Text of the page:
Growing your internal links where it makes sense is always a good strategy. It allows users to stay on your domain rather than clicking off. This is always good for your SEO, too.

Another issue that can cause an increased bounce rate is broken links. Using tools like Dr. Link Check can do this for you pretty quickly.

stats

It can also be helpful to make all external links open in a new window. By default, they usually open in the same window which can cause a user to leave your site even where they don’t intend to.

If they’re using your site for reference, they may end up doing a lot of back-button clicking, which can be irritating and can also jack up your bounce rate. If your site is on WordPress, there is a WordPress plugin that will do this automatically for you.

6. Timing Is Everything

Page loading speed is a Google ranking factor, albeit a small one. But it has a big impact on bounce rate and user satisfaction.

If your site is running on the slow side, the following are some things that could be slowing it down:
• Large, uncompressed images
• Your website hosting
• Plugins, apps, and widgets
• Themes and other large files
• Redirects/broken URLs

According to research, 40% of users will exit a web page if it takes more than 3 seconds to load. You can check your site’s speed using tools like Lighthouse or Cloudfare if you’re on WordPress. PageSpeed Insights will rate your site’s speed and even give you tips on how you can improve it.

search results

One quick and easy way to increase your page speed is to compress your images with services like Optimizilla.

7. Write Accurate Meta Descriptions

30% of websites don't even use meta descriptions. Why? Because Google regularly ends up rewriting them when they don’t match a user search, but this is often because there isn’t one written to begin with, or because it doesn’t accurately describe the webpage.

seo tuners listing

If you write accurate meta descriptions, you’re more likely to increase your click-through rates (CTRs), which is going to have a positive impact on your bounce rate.
Here are some quick and easy tips for writing meta descriptions:
• Keep them between 150-160 characters for web pages or between 138-148 characters for blog posts or pages with publication dates.
• Put the most important information about the post or page in the first 100 characters, such as keywords.
• Summarize the web page or post in simple, accessible terms without keyword stuffing.
• Be specific. Avoid gimmicky sales talk and really focus on what a potential user might be searching for that your page would be a match for.
If you haven’t already been writing meta descriptions, start now, and we also suggest going back to previous pages and creating them. This can increase your CTR for older pages and content.

8. Don’t Fix It If It’s Not Broken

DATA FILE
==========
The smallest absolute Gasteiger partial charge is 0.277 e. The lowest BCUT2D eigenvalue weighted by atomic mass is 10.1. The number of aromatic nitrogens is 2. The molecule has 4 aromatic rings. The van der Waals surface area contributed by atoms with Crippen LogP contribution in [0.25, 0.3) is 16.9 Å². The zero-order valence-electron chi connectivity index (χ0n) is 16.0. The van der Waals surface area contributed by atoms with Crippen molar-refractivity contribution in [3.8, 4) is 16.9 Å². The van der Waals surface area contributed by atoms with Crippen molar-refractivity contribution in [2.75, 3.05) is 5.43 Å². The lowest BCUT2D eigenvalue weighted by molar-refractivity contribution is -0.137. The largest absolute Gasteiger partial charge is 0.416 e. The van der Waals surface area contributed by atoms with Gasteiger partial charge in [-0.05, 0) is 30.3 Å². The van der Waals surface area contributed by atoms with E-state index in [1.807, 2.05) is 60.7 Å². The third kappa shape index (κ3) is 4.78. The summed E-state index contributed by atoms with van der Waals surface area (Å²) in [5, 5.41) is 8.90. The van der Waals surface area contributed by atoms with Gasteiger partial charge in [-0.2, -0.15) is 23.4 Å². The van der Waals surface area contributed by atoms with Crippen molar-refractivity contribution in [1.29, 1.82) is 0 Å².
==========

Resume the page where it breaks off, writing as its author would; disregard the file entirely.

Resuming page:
Remember, a high bounce rate is not necessarily something to fret about. In fact, most blogs have a bounce rate of over 80%. For blogs, in particular, a high bounce rate may mean that users are coming to your page, finding exactly what they’re looking for, and “bouncing” away happy and satisfied.

There are good bounces and bad bounces, so it’s important to think critically about your bounce rate and consider whether those percentages fit what you would expect for your content, or whether they might indicate an underlying issue.

Do you need assistance optimizing your web pages? Get in contact with us today. SeoTuners can offer an affordable solution for your business to increase exposure and SERP rankings with organic SEO strategies like keywords. We’re confident we have a solution for all your marketing needs.

man smoking pipe

Smart Google SEO Tips

Google is such a household word that sometimes we forget that other search engines even exist. Google has become practically synonymous with the internet and SEO at large, and with constant updates to its search algorithm, it’s hard to keep track of what your business should be doing to increase its ranking factors.

We’ve put together a guide that’s simple enough to implement but that will pack a punch when it comes to optimizing your website’s ranking for Google.

Complete & Optimize Your Content Descriptors

When you create content, there are a lot of descriptors that you can fill out—so many that oftentimes they get skipped over or skimped on. Plus, how can you know which ones are really important for SEO, and how exactly to optimize them to get an SEO boost?

Let’s start with meta descriptions. Meta descriptions are the tagline for a web page that shows up under the title in a Google search:

google listing

While a meta description doesn’t directly impact your ranking on Google, it does impact your click-through rates (CTRs). That’s because the meta description is what people see when your website pops up in their search results and likely influences whether or not they actually visit your website.

Google can sometimes rewrite meta descriptions. As a matter of fact, they do this over 70% of the time because they are trying to match the meta description to the keywords that someone is searching for. However, when Google does this for you, they are just guessing at what might be a match by pulling from random snippets on your page that they think might be relevant. This can often make you end up with some funky meta descriptions that might even turn a user off from clicking on your site.

Many times, people don’t even bother to write them, thinking that they don’t impact SEO and that Google will just rewrite them anyways. However, meta descriptions are less likely to be rewritten the higher your search volume is—so if you write a quality meta description and your website is ranking well, it’s pretty unlikely Google is going to scrap that hard work.

Here are some quick and easy tips for writing meta descriptions worth keeping:

  • Keep them between 150-160 characters for web pages or between 138-148 characters for blog posts or pages with publication dates.
  • Put the most important information about the post or page in the first 100 characters, such as keywords.